After several years of strong absolute returns and expanding valuations among growth stocks, the recent correction provided an opportunity to initiate new positions in steady growth compounders the team feels are reasonably valued as a result of the short-term focus of other investors.
- During the quarter, the Fund initiated new positions in mortgage lending and data software provider Black Knight. On Black Knight, the team is attracted to its well-moated and near monopoly positioning in mortgage servicing where they touch more than half of all mortgages in the U.S. The team is attracted to the platform's massive scale leadership that is both hard to replicate and complicated to replace and take comfort in their low-cost positioning despite how critical it is to their loan servicing customers. While a smaller percentage of revenues today, the team also likes their loan origination technology that is growing much faster than the market fueled by recent innovations and cross-sell opportunities. The team started the position at a small premium relative to the market that was near the relative P/E multiple low since the stock began trading publicly in 2015.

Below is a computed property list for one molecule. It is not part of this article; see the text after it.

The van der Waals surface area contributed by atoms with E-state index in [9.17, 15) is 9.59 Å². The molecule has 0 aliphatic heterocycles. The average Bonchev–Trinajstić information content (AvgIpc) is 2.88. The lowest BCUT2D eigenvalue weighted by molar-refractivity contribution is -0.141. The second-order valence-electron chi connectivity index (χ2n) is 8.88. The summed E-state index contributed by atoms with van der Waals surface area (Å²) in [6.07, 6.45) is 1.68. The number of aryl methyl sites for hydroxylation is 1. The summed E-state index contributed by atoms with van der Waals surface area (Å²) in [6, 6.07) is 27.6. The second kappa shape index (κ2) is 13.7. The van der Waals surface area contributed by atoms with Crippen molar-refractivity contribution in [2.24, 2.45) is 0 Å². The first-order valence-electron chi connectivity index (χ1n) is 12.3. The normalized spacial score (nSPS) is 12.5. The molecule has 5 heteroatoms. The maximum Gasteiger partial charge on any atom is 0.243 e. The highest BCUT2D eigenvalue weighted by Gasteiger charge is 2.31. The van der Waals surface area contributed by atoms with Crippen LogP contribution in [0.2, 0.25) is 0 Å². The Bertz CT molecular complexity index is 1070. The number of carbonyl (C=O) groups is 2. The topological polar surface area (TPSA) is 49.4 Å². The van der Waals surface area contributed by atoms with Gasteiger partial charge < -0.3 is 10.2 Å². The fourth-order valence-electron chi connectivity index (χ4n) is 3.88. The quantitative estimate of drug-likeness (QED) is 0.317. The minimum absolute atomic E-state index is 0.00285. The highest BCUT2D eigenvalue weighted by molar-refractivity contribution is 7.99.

- The Fund initiated new positions in automotive technology supplier Aptiv. On Aptiv, the team likes the company’s exposure to key growth areas within autos, such as providing high voltage electrification and connectors for electric vehicles (EVs), and active safety technologies for all auto types. Within EVs, the company states that it sells about 2.5 times more technology content per EV than it does per internal combustion engine vehicle (ICE). In addition, Aptiv believes it has content on 50% of EV’s versus only 30% of ICE cars. With EV’s expected to ramp globally from 6-7% of cars sold today to 35%-50% of cars sold by the end of the decade, the growth opportunity is clear. With the stock down about 35% for the year to date through the purchases in mid-March, investors appeared to be overly focused on near-term industry-wide supply chain challenges and (potential) demand impact from the Ukraine/Russia conflict. While the team does not attempt to invest with a differentiated view on the duration of these issues, they believe the valuation is compelling with a long-term view, especially considering the expectation for accelerated cross-cycle growth versus history.
- The Fund also added exposure to wireless broadcast towers with a new position in Cellnex, which has similar attractive characteristics to American Tower (which the Fund also owns). The tower-sharing is a win-win business model, contracts are long-term and have pricing escalators, and organic growth has been strong and durable. Despite these attractive characteristics, the team finds the valuation to be reasonable due in part to pressure from rising interest rates.